Music is a universal language that embodies one of the highest forms of creativity. A high-quality music education should engage and inspire pupils to develop a love of music and their talents and musicianship, and so increase their self-confidence, creativity and sense of achievement. It is a unique form of communication that can change the way pupils feel, think and act. It transcends different cultures, abilities and generations. Listening to and making music fulfils an instinctive human need for self-expression and creativity. It stimulates responses both emotional and at intellectual levels. Music is a lifelong source of pleasure and is education for life.
Aims of the National Curriculum
The National Curriculum for Music aims to ensure that all pupils:
Music at Our Lady of Hartley
Here at Our Lady of Hartley we aim to teach exciting and interactive music lessons by bringing together great music from all musical periods and using modern teaching methods to ensure the success of our pupils. We currently follow the Charanga music scheme, which supports all aspects of the music curriculum. Where possible, units have been added and adapted to link with Mantle or Science topic work, in order to really engage the children with the whole curriculum and enrich their learning.
Children in years 4 and 5 also enjoy whole-class instrumental (ukulele) or vocal tuition through DASCo. They develop their performance skills throughout the year by performing for a range of audiences and at concert halls including the Longfield Academy and The Orchard Theatre.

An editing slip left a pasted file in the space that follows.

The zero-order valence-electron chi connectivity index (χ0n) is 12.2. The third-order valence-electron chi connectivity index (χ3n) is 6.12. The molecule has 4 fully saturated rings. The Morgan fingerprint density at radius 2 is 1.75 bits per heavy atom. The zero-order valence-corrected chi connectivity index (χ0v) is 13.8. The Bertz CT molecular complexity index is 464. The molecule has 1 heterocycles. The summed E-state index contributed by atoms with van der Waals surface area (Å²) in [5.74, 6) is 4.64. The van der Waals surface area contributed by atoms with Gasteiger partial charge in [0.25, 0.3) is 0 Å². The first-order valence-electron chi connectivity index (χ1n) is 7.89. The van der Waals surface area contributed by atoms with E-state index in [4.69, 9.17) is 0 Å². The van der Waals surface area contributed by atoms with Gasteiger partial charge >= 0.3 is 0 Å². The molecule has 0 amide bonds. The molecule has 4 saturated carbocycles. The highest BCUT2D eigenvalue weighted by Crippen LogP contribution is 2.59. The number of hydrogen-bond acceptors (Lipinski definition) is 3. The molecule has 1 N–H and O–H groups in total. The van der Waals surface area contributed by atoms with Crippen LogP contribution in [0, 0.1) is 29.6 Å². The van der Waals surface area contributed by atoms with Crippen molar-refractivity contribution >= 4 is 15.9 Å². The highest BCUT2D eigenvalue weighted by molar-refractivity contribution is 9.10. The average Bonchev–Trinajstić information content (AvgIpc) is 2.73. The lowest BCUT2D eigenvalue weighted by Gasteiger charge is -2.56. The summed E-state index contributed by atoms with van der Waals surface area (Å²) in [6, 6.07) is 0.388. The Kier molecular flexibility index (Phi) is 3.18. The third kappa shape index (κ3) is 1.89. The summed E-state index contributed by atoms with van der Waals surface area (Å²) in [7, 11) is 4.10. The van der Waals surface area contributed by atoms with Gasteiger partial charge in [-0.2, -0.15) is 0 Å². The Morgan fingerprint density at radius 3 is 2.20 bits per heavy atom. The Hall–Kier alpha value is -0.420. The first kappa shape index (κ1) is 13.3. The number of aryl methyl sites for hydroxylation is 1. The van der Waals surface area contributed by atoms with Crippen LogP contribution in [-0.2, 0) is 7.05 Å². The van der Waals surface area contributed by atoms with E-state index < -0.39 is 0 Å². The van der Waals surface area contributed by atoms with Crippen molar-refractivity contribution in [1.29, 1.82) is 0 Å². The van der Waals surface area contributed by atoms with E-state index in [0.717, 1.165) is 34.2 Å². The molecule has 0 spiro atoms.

We have a fantastic school choir for children in KS2 which practises every week with Mrs Clarke. The highlight of the year is their participation in the Young Voices Concert with thousands of local school children at the O2.
Singing assembly is held each week for all children where we learn a wide range of vocal skills. During every assembly, children are able to learn about our ‘Composer of the Month’. As the year goes by they will explore different musical styles from other cultures, and put these into historical context.
Peripatetic instrumental teachers visit the school on a weekly basis, and the children are given the opportunity to watch live performances from musicians who visit the school, for example a Steel Pan workshop.
Throughout their time at Our Lady of Hartley, children are given opportunities to perform with their peers. Years 1 and 2 perform in a KS1 Nativity, years 3 & 4 perform in a LKS2 Nativity. Children in Year 6 stage a musical production before they leave the school in the summer.
The concept of loops (known as riffs in music) can be reinforced through both subjects to cement children’s understanding
There are numerous links between English & music including: using character voices to understand timbre, reflecting a narrative in the structure of a composition and also by exploring and writing lyrics, using varied vocabulary and drawing from their poetry skills.
Geography or History
Listening to music from a different point in history or from a different culture helps children gain a richer understanding of a place or time different to the one they live in.
We often link what we think and hear with some kind of image. It can be helpful therefore to create pictures to represent sounds, reflecting the different musical elements such as pitch and dynamics through artistic ones such as colour or shape.
Linking music to dance is an excellent way for the children to feel the music. Dance requires an understanding of pulse and rhythm, which is also a critical skill in music education.
To get a good understanding of rhythm, children need to be secure in their counting. There are also numerous patterns in music that have their basis in numerical sequences.